Brain teasing word spaghetti …
To an expert, Sudoku is a mildly testing brain workout.
To a beginner, it’s a devilishly testing unfathomable puzzle.
But to all its devotees it’s like a highly addictive narcotic. Once you’ve had your first fix, you’re hooked.
Historians believe that it originated in India or China in around 900AD, but it was the genius of Maki Kaji, a Japanese businessman, who popularised it in 1984.
He sadly passed away earlier this month, but his brainchild lives on with Sudoku puzzlers all over the world.
Much of its popularity stems from its simplicity and the ability to transcend language barriers – but also in its name which is about as easy to remember as it can be.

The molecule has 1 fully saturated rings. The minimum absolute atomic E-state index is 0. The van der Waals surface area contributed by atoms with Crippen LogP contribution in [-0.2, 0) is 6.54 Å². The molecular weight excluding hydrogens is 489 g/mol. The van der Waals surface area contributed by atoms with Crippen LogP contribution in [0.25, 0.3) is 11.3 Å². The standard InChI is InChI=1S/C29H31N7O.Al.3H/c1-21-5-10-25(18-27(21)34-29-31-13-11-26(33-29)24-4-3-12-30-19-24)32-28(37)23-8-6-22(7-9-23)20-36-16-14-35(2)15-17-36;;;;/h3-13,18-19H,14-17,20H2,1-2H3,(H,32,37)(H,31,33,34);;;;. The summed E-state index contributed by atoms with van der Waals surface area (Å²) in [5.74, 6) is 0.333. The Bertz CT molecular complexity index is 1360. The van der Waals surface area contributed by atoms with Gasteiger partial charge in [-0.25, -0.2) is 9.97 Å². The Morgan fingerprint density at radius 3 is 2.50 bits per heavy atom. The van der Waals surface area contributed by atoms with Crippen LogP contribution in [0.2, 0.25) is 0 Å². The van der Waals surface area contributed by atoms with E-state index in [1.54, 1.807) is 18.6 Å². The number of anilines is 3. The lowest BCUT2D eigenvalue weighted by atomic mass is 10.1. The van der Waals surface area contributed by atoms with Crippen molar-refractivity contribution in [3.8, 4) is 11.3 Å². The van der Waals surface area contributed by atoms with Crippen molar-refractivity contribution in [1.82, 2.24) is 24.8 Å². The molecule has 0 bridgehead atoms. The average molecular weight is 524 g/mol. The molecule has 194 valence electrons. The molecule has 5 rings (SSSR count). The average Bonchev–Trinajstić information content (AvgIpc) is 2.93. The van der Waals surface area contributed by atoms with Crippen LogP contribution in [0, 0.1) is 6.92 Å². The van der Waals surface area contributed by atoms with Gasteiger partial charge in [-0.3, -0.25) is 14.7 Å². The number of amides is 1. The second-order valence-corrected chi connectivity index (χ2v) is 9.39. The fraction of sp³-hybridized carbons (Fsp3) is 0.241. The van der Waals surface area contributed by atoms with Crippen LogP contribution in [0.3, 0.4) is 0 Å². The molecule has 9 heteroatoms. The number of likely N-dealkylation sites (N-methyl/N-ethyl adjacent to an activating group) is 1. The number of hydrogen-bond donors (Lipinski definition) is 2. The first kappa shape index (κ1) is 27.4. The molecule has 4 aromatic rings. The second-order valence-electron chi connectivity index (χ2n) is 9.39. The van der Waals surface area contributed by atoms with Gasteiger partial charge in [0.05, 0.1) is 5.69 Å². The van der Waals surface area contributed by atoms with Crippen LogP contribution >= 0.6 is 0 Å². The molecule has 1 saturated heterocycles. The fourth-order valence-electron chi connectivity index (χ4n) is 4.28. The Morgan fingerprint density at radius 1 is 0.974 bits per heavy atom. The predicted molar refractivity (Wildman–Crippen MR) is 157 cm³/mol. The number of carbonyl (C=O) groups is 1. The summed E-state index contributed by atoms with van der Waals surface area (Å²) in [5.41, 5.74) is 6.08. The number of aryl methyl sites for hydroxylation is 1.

But that wasn’t always the case.
Originally, Kaji had named it Suji-wa-Dokushin-ni-Kagiru meaning “Numbers should be single, like a bachelor”.
Hardly rolls of the tongue, does it?
Imagine popping into WH Smith and asking at the counter if they’ve got any Suji-Whatchamacallit puzzle books? It’s just not going to happen, is it!
It’s word spaghetti like this that we so often see in sales copy – and it’s an instant turn-off.
If you’re wondering, Su means Numbers, and Doku means Unmarried, and it took Kaji around 25 seconds to come up with the ingenious name.
Now I’m not promising we can do it in 25 seconds… but we can help you apply a touch of magic on anything from Brochures to Roller Banners.